The SIT has previously asked the ED, NCB and the Income Tax Department “to take adequate measures to prevent the use of cryptocurrencies,” the publication noted, adding that the Team “has called for a second round of meetings to be held in Delhi next month, where the officials from all the aforementioned agencies will review the use of cryptocurrencies.”
Experts Say Crypto Ban Not Very Feasible
The debate is also taking place in the private sector. Sarvesh Tyagi, a Delhi-based cyber law expert, told the Sunday Guardian that “it is doubtful that the SIT will succeed in banning the use of cryptocurrencies. Ban is not a solution. We need a regulatory authority.” She elaborated:
A blanket ban on the use of cryptocurrencies is not a very feasible solution as drug smuggling is a big problem, and in most cases, these transactions have nothing to do with use of cryptocurrencies.
Crypto Businesses Fight Back
The RBI announced earlier this month for banks and payment gateways under its control to stop providing services to businesses dealing in cryptocurrencies. “Banks have already sent notices to exchanges,” Sathvik Vishwanath, CEO of a leading Indian exchange Unocoin, told news.Bitcoin.com.
The RBI allows banks “about 3 months of time to end the relationships” with crypto businesses, he noted, adding that crypto companies “will be attempting to challenge the [RBI] order” in the Supreme Court as a consortium.
One company, Kali Digital Eco-Systems, has already appealed to the High Court in Delhi against the recent RBI crackdown. The company is behind the upcoming crypto exchange called Coinrecoil.
On Sunday, the company announced that Delhi High Court has accepted its petition against the Indian regulators, adding that:
Hon’ble High Court of Delhi has issued a notice to the Reserve Bank of India, the Union of India through Secretary, Ministry of Finance and GST Council. The next hearing in this case is on May 24, 2018.
Written by CCN.com
California Takes ‘First Step’ Toward Embracing Blockchain With New Bill
A California Senator’s blockchain bill is advancing in the State Legislature.
Senator Bob Hertzberg, a Democrat representing the San Fernando Valley, has introduced a bill that would allow blockchain technology into formal documentation known as a corporation’s articles of incorporation throughout the state of California. Senator Hertzberg presented the bill, dubbed SB 838, to the Senate Banking and Financial Institutions Committee in recent days, which he says is a “first step” to unveil the decentralized technology to the state.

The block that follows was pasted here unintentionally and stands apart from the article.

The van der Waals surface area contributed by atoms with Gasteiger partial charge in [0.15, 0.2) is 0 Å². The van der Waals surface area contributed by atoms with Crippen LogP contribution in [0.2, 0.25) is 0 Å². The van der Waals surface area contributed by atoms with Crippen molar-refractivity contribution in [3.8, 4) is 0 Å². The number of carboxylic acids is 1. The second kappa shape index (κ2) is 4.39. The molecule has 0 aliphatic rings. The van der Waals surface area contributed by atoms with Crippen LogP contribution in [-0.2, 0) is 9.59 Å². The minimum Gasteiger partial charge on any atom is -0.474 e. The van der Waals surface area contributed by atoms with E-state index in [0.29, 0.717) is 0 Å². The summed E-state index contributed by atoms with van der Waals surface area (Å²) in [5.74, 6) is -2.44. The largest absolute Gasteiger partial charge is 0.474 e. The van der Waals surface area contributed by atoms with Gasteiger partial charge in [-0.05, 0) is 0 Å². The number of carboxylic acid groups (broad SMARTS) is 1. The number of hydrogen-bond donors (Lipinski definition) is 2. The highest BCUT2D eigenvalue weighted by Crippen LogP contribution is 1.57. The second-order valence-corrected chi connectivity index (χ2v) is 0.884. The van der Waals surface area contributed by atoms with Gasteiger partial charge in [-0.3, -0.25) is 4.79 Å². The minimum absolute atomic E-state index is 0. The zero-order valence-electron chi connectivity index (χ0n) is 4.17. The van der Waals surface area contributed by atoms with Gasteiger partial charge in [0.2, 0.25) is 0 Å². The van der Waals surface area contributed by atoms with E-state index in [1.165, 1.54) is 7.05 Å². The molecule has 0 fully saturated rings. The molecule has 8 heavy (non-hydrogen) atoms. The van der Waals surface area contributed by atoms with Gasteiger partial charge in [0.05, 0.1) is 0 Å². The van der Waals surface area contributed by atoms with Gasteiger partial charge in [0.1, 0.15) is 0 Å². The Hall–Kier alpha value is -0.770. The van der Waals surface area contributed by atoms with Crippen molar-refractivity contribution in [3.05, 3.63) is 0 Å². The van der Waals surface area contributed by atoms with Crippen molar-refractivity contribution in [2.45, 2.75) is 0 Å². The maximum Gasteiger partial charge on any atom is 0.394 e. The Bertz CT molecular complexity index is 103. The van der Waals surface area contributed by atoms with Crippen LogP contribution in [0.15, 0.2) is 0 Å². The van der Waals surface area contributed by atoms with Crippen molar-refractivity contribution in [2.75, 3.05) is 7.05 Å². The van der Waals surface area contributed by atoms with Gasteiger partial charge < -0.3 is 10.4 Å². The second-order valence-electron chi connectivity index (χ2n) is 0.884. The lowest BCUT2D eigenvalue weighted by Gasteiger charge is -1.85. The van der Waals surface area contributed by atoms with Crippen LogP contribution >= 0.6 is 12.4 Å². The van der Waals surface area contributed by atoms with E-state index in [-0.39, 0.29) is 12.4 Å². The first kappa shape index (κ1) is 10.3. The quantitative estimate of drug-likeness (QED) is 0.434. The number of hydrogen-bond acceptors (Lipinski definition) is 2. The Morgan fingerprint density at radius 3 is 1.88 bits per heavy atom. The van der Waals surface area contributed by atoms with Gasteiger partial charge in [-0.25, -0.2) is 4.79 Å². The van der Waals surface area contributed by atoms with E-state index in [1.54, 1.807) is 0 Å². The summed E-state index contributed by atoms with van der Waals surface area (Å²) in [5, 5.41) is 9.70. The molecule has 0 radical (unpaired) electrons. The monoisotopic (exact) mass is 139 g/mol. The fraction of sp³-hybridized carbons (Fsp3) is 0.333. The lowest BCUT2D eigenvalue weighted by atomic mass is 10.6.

“The world around us is changing, and government must adapt with these rapidly evolving times. California needs to continue our legacy of taking on new and developing technologies, especially ones like blockchain, which is being embraced worldwide and presents a strong level of security that is resistant to hacking,” said Senator Hertzberg in a press release.
SB 838 is designed to introduce cryptography-fueled security into the issuance and transfer of corporate share certificates, which would be “recorded and kept on or by means of blockchain technology or one or more distributed electronic networks, as specified,” according to the bill text.
In addition to issuance and transfers, the bill extends to “the names of all of the corporation’s stockholders of record, the address and number of shares registered in the name of each of those stockholders.”
Senator Hertzberg not only introduced the bill but he is also educating his peers about the public ledger, pointing out that 11 of Forbes’ Fintech 50 for 2018 rely on the blockchain or are somehow engaged with cryptocurrencies. He explained that there are “multitude” of other use cases for the blockchain beyond volatile cryptocurrencies and suggested applications such as voting and land titles. Incidentally, SB 838 covers a public or private ledger that may be “driven by tokenized crypto economics or tokenless.”
Perhaps the bill could pave the way for businesses to access blockchains like JPMorgan’s Quorum project, which is said to be on the block for wider access. Senator Hertzberg offers more local examples, such as UCLA and Berkeley having developed blockchain labs to promote innovation within the blockchain and cryptocurrency communities.
Winning Over the West
While Senator Hertzberg’s bill is unique and targets specific functions within financial services, California would be joining other Western states that are also adopting blockchain technology. Arizona’s blockchain bill recently became law, validating data stored and shared among corporations on the blockchain. Meanwhile, Colorado and Wyoming have also made strides.
Next up, SB 838 will be presented to the Senate Judiciary Committee in May.
Written by CCN.com